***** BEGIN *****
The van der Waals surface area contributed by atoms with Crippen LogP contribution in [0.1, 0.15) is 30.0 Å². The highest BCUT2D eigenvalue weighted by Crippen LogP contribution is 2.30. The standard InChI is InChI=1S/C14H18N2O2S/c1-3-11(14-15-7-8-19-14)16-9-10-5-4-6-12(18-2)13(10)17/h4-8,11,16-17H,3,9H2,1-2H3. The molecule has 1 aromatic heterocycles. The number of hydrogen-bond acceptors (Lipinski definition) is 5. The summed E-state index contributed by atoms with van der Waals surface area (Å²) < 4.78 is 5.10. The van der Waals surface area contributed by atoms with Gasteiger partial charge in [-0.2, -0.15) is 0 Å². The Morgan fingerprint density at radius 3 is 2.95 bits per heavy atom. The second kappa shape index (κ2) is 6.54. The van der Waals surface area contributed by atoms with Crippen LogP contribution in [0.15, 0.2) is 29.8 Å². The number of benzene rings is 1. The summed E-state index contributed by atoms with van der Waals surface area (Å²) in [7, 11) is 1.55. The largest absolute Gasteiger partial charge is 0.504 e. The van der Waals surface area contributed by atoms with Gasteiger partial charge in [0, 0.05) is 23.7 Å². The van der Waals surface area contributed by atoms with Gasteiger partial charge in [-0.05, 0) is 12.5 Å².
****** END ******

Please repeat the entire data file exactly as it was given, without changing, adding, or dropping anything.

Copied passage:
The van der Waals surface area contributed by atoms with Crippen LogP contribution in [0.1, 0.15) is 30.0 Å². The highest BCUT2D eigenvalue weighted by Crippen LogP contribution is 2.30. The standard InChI is InChI=1S/C14H18N2O2S/c1-3-11(14-15-7-8-19-14)16-9-10-5-4-6-12(18-2)13(10)17/h4-8,11,16-17H,3,9H2,1-2H3. The molecule has 1 aromatic heterocycles. The number of hydrogen-bond acceptors (Lipinski definition) is 5. The summed E-state index contributed by atoms with van der Waals surface area (Å²) < 4.78 is 5.10. The van der Waals surface area contributed by atoms with Gasteiger partial charge in [-0.2, -0.15) is 0 Å². The Morgan fingerprint density at radius 3 is 2.95 bits per heavy atom. The second kappa shape index (κ2) is 6.54. The van der Waals surface area contributed by atoms with Crippen LogP contribution in [0.15, 0.2) is 29.8 Å². The number of benzene rings is 1. The summed E-state index contributed by atoms with van der Waals surface area (Å²) in [7, 11) is 1.55. The largest absolute Gasteiger partial charge is 0.504 e. The van der Waals surface area contributed by atoms with Gasteiger partial charge in [0, 0.05) is 23.7 Å². The van der Waals surface area contributed by atoms with Gasteiger partial charge in [-0.05, 0) is 12.5 Å².